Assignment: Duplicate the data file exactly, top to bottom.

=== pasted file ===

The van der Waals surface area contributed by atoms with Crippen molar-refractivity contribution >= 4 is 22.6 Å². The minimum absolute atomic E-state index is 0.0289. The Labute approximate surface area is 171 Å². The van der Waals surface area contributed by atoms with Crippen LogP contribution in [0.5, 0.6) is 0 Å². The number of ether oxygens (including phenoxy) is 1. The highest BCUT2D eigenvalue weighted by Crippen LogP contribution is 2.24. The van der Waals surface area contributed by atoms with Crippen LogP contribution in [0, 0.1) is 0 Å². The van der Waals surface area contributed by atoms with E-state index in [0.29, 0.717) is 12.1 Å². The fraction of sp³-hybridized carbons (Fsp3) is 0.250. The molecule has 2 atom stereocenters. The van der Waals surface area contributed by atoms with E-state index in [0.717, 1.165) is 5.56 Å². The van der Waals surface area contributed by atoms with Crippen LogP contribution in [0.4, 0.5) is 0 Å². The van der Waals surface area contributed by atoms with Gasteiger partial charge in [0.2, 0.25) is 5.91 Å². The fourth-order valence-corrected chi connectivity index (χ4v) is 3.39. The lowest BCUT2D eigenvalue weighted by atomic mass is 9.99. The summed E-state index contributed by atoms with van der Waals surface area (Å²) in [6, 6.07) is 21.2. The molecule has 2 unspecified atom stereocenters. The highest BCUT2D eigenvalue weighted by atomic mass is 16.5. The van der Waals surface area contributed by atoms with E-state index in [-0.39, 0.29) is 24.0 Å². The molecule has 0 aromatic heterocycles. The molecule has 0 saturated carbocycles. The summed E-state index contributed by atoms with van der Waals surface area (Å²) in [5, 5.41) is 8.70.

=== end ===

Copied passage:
The van der Waals surface area contributed by atoms with Crippen molar-refractivity contribution >= 4 is 22.6 Å². The minimum absolute atomic E-state index is 0.0289. The Labute approximate surface area is 171 Å². The van der Waals surface area contributed by atoms with Crippen LogP contribution in [0.5, 0.6) is 0 Å². The number of ether oxygens (including phenoxy) is 1. The highest BCUT2D eigenvalue weighted by Crippen LogP contribution is 2.24. The van der Waals surface area contributed by atoms with Crippen LogP contribution in [0, 0.1) is 0 Å². The van der Waals surface area contributed by atoms with E-state index in [0.29, 0.717) is 12.1 Å². The fraction of sp³-hybridized carbons (Fsp3) is 0.250. The molecule has 2 atom stereocenters. The van der Waals surface area contributed by atoms with E-state index in [0.717, 1.165) is 5.56 Å². The van der Waals surface area contributed by atoms with Crippen LogP contribution in [0.4, 0.5) is 0 Å². The van der Waals surface area contributed by atoms with Gasteiger partial charge in [0.2, 0.25) is 5.91 Å². The fourth-order valence-corrected chi connectivity index (χ4v) is 3.39. The lowest BCUT2D eigenvalue weighted by atomic mass is 9.99. The summed E-state index contributed by atoms with van der Waals surface area (Å²) in [6, 6.07) is 21.2. The molecule has 2 unspecified atom stereocenters. The highest BCUT2D eigenvalue weighted by atomic mass is 16.5. The van der Waals surface area contributed by atoms with E-state index in [-0.39, 0.29) is 24.0 Å². The molecule has 0 aromatic heterocycles. The molecule has 0 saturated carbocycles. The summed E-state index contributed by atoms with van der Waals surface area (Å²) in [5, 5.41) is 8.70.